Gary Clark Jr. This Land

Though writing great songs is hardly a more difficult skill than playing guitar brilliantly, it is a different one, and I’ve got the ’70s vinyl to prove it. Wth Amerikkka partying like it’s 1876, this celebrated Texan bluesman’s righteously pissed, and while that rage hasn’t exactly turned Clark into Willie Dixon, it’s focused him conceptually, while also galvanizing his singing and encouraging him to value punchy, scuffed bursts of guitar over fluid displays of prowess. Maybe it’s even what’s encouraging him to style-hop into reggae and R&B and make a real studio album with layered, considered arrangements, rather than falling back on the rote verse-chorus-jam of his previous recordings. True, this doesn’t need to be 75 minutes with bonus tracks (and still over an hour without), but you know how bluesmen can be about demonstrating their stamina. SLOW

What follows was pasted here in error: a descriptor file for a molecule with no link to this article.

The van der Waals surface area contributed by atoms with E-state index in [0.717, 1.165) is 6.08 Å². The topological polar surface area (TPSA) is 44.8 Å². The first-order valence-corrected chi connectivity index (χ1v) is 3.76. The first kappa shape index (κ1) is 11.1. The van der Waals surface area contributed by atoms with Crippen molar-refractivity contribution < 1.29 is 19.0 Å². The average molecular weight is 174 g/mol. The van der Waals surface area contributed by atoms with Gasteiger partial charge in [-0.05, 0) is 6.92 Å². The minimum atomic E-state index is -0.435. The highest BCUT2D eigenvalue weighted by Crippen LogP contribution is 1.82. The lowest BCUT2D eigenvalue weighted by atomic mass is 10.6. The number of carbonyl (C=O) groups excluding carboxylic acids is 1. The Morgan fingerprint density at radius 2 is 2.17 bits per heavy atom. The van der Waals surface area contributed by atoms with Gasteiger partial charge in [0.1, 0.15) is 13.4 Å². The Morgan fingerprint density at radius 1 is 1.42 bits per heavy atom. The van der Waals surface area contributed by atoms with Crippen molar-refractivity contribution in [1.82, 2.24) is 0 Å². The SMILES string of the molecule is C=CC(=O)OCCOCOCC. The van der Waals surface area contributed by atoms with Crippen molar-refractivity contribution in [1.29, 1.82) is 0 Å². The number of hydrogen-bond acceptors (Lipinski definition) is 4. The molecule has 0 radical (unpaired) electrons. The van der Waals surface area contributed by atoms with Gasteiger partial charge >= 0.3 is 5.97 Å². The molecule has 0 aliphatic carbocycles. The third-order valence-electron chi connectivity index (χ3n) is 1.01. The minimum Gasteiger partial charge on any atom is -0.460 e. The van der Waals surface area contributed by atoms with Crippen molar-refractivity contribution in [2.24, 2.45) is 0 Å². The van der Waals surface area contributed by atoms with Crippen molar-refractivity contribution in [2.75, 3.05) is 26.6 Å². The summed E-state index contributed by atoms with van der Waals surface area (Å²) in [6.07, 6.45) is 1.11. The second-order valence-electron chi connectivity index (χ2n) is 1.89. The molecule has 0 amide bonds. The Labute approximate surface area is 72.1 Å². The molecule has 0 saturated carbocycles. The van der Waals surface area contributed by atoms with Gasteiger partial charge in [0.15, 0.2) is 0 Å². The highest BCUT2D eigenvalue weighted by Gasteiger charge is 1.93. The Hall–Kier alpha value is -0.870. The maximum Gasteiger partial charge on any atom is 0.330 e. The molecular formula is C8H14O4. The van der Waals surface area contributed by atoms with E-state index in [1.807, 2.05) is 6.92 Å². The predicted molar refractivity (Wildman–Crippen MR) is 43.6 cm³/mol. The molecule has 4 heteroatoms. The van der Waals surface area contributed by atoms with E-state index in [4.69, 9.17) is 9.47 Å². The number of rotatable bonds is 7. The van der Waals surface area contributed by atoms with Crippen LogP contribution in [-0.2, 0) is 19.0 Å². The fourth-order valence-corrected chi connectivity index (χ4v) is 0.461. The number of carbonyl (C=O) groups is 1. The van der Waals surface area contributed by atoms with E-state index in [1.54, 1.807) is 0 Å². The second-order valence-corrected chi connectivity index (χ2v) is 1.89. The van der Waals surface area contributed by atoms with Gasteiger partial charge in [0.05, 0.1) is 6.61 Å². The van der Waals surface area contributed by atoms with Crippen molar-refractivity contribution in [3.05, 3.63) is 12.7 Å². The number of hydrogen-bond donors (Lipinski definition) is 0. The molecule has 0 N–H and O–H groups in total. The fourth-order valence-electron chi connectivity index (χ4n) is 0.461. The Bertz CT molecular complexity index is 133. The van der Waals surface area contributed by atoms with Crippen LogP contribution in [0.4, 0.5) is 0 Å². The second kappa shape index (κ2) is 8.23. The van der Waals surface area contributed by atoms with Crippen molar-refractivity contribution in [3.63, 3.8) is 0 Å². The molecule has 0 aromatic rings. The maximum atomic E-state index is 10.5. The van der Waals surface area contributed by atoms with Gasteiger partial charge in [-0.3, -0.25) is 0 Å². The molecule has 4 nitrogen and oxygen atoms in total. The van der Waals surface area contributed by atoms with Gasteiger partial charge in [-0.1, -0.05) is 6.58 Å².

Go Slow No is a weekly survey of new, newish, and overlooked album releases. The rating system is pretty self-explanatory: GO means listen to this now, SLOW means check it out when you get a chance, and NO  means run screaming from the room if you hear so much as a note of it.